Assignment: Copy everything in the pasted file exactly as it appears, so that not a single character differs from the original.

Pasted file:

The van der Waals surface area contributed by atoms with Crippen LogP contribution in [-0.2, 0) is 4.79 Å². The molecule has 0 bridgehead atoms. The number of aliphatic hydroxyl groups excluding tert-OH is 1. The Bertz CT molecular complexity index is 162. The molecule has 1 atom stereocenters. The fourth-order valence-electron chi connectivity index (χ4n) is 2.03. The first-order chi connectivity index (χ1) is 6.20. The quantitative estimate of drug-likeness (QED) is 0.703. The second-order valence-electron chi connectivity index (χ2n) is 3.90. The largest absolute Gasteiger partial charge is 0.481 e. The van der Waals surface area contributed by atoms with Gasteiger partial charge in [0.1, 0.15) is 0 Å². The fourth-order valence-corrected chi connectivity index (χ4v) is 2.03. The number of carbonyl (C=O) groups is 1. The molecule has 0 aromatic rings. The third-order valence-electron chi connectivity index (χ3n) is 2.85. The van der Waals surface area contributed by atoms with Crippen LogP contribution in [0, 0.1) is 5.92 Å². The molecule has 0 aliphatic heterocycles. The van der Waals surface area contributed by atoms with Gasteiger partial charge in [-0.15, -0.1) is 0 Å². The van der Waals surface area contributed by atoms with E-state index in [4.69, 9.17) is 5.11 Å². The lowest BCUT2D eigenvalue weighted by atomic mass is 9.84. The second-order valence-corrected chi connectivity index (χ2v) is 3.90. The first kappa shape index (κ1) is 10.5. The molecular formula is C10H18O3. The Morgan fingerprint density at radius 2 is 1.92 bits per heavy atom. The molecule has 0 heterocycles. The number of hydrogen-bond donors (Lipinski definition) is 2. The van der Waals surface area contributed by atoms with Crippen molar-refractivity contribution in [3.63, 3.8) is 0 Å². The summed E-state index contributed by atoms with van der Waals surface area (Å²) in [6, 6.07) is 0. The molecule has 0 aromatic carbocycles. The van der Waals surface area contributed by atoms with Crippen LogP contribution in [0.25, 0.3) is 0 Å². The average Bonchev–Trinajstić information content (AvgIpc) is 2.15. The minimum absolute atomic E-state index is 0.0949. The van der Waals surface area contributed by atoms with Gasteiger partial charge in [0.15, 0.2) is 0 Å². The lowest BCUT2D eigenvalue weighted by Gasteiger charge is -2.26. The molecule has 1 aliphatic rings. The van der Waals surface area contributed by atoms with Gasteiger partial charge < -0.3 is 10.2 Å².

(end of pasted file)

The van der Waals surface area contributed by atoms with Crippen LogP contribution in [-0.2, 0) is 4.79 Å². The molecule has 0 bridgehead atoms. The number of aliphatic hydroxyl groups excluding tert-OH is 1. The Bertz CT molecular complexity index is 162. The molecule has 1 atom stereocenters. The fourth-order valence-electron chi connectivity index (χ4n) is 2.03. The first-order chi connectivity index (χ1) is 6.20. The quantitative estimate of drug-likeness (QED) is 0.703. The second-order valence-electron chi connectivity index (χ2n) is 3.90. The largest absolute Gasteiger partial charge is 0.481 e. The van der Waals surface area contributed by atoms with Gasteiger partial charge in [0.1, 0.15) is 0 Å². The fourth-order valence-corrected chi connectivity index (χ4v) is 2.03. The number of carbonyl (C=O) groups is 1. The molecule has 0 aromatic rings. The third-order valence-electron chi connectivity index (χ3n) is 2.85. The van der Waals surface area contributed by atoms with Crippen LogP contribution in [0, 0.1) is 5.92 Å². The molecule has 0 aliphatic heterocycles. The van der Waals surface area contributed by atoms with Gasteiger partial charge in [-0.15, -0.1) is 0 Å². The van der Waals surface area contributed by atoms with E-state index in [4.69, 9.17) is 5.11 Å². The lowest BCUT2D eigenvalue weighted by atomic mass is 9.84. The second-order valence-corrected chi connectivity index (χ2v) is 3.90. The first kappa shape index (κ1) is 10.5. The molecular formula is C10H18O3. The Morgan fingerprint density at radius 2 is 1.92 bits per heavy atom. The molecule has 0 heterocycles. The number of hydrogen-bond donors (Lipinski definition) is 2. The van der Waals surface area contributed by atoms with Crippen molar-refractivity contribution in [3.63, 3.8) is 0 Å². The summed E-state index contributed by atoms with van der Waals surface area (Å²) in [6, 6.07) is 0. The molecule has 0 aromatic carbocycles. The van der Waals surface area contributed by atoms with Crippen LogP contribution in [0.25, 0.3) is 0 Å². The average Bonchev–Trinajstić information content (AvgIpc) is 2.15. The minimum absolute atomic E-state index is 0.0949. The van der Waals surface area contributed by atoms with Gasteiger partial charge in [0.15, 0.2) is 0 Å². The lowest BCUT2D eigenvalue weighted by Gasteiger charge is -2.26. The molecule has 1 aliphatic rings. The van der Waals surface area contributed by atoms with Gasteiger partial charge < -0.3 is 10.2 Å².